‘He takes the pain of jealousy and loss and cherishes it as he walks; his heart, at least, has not turned to stone.’
The world building in this book was INCREDIBLE! There was just... so much! The book is set in the city of Guerdon; a dangerous place that inhabited a myriad of dark, gruesome , and grotesque creatures birthed from the Alchemist’s Guild. Some of these included, Tarrowmen, Ravellers, Elder ghouls, a Fever Knight, and Crawling Ones. It has been a long time since I’ve read something that creeped me out, but the Crawling Ones, well, they made my skin crawl! I really enjoyed the inclusion of horror elements here. Thank you Hanrahan, not only did you make the city come vividly alive off the page for me, you also made my monster loving heart so happy! 👏🏽👏🏽
For those of you who like your fantasy dark, that want an array of monsters and intricate world building, and that want a novel that solidly ends with a bang, then I highly recommend this book.
I received an uncorrected bound proof copy of The Gutter Prayer in exchange for an honest review. I would like to thank Gareth Hanrahan and Orbit Books for the opportunity. This was recommended to me by Grimdark author and general legend Michael R. Fletcher.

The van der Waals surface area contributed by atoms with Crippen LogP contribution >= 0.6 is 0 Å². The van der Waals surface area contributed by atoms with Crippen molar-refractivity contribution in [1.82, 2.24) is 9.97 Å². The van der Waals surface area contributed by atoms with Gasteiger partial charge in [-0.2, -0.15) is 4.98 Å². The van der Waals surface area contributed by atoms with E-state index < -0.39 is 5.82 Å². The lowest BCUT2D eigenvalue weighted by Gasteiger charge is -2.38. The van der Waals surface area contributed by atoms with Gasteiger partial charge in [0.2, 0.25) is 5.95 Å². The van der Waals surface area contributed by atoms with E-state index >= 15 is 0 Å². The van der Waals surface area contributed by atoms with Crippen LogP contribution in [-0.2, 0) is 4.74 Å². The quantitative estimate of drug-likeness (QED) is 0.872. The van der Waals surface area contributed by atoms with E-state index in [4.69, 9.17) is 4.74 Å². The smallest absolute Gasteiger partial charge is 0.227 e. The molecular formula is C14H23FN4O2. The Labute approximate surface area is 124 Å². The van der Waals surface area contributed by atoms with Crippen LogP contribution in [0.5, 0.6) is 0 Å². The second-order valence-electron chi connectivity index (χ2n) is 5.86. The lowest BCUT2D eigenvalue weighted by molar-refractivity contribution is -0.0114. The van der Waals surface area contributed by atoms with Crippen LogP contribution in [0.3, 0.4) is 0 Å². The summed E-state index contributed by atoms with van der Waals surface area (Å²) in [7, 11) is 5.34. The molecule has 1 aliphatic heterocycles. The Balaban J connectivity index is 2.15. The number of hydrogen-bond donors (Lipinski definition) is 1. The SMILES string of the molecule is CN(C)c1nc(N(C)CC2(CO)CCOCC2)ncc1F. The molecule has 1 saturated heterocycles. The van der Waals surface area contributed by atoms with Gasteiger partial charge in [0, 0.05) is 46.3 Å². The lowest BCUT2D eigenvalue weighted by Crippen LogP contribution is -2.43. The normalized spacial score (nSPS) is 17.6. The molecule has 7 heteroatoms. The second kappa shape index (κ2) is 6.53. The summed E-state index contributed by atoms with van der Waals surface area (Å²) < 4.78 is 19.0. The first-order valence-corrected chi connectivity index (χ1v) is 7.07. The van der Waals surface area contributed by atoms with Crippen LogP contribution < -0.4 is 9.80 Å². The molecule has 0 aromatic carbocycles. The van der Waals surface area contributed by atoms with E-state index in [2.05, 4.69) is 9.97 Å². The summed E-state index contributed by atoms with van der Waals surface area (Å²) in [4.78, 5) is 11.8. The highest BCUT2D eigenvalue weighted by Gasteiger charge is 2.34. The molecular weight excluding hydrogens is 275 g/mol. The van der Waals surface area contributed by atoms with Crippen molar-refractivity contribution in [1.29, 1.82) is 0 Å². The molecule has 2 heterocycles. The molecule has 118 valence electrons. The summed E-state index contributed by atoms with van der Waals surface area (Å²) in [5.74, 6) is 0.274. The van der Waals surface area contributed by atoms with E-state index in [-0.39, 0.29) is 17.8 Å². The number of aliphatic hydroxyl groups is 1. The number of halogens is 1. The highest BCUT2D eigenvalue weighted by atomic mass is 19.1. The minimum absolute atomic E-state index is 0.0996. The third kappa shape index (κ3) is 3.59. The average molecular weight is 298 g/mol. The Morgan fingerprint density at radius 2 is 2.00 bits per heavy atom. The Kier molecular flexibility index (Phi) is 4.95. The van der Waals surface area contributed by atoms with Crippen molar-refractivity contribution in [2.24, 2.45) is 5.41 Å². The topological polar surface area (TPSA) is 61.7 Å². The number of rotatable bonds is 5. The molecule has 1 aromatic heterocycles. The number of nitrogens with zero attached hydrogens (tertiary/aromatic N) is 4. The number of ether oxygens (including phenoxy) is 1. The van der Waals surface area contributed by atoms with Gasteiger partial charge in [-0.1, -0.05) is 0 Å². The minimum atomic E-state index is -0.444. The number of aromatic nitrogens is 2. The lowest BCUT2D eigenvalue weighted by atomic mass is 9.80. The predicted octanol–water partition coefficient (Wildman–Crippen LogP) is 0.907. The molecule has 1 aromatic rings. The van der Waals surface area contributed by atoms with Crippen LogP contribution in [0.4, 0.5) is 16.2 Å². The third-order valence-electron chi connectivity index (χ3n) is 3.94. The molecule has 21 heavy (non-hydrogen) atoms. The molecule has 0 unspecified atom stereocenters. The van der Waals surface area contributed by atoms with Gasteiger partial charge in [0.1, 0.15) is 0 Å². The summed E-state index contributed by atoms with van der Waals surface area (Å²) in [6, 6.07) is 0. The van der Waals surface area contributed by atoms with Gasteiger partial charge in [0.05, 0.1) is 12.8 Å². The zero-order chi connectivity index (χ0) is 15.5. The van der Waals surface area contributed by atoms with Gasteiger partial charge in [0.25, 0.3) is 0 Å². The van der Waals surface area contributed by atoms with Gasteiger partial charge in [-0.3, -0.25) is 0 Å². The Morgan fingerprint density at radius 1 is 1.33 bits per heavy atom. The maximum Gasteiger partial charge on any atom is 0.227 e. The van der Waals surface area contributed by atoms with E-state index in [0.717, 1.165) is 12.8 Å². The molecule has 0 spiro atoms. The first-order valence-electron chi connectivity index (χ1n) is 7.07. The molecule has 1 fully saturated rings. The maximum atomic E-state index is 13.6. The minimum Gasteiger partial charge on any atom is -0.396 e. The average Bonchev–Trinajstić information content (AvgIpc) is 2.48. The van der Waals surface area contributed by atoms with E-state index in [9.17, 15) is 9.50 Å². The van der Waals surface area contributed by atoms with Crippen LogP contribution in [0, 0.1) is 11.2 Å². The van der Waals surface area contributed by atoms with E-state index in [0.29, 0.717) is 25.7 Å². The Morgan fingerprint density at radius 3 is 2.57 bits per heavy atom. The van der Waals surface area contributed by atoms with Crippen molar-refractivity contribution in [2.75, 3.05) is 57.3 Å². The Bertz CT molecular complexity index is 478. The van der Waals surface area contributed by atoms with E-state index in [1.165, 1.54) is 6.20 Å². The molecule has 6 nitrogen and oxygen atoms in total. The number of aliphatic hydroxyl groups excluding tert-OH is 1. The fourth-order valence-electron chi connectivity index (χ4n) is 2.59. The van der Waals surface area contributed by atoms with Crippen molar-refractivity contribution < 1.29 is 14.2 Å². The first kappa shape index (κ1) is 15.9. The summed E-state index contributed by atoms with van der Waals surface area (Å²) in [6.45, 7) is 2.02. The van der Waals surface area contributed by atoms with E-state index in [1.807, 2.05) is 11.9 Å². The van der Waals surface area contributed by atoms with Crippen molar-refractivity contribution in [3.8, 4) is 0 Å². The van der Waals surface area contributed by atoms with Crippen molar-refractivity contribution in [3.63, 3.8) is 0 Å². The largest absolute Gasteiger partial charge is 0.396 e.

Hanrahan's highly anticipated fantasy debut is a real breath of fresh air. We follow three thieves who are affiliated with the underground Brotherhood. The gang's leader - Henreil - orders Carillon, Spar and Rat to steal some documentation from the House of Law. Little did the ensemble know that the master of the thieves guild had other plans that evening involving this building and another group of thieves. The three thieves are betrayed, the House of Law - one of the cities finest monuments - burns to the ground, and the consequences are dire. In the aftermath, our trio decides to deal out revenge but in doing so uncover numerous conspiracies, dark truths, and learn often unwanted knowledge about the Gods of this world. Mixing that with visions, hallucinations, and out-of-body experiences that Carillion starts witnessing and Spar's need for a drug Alkahest as he is slowly petrifying since being diagnosed with the stone plague equals an exciting and ambitious prospect from the very start.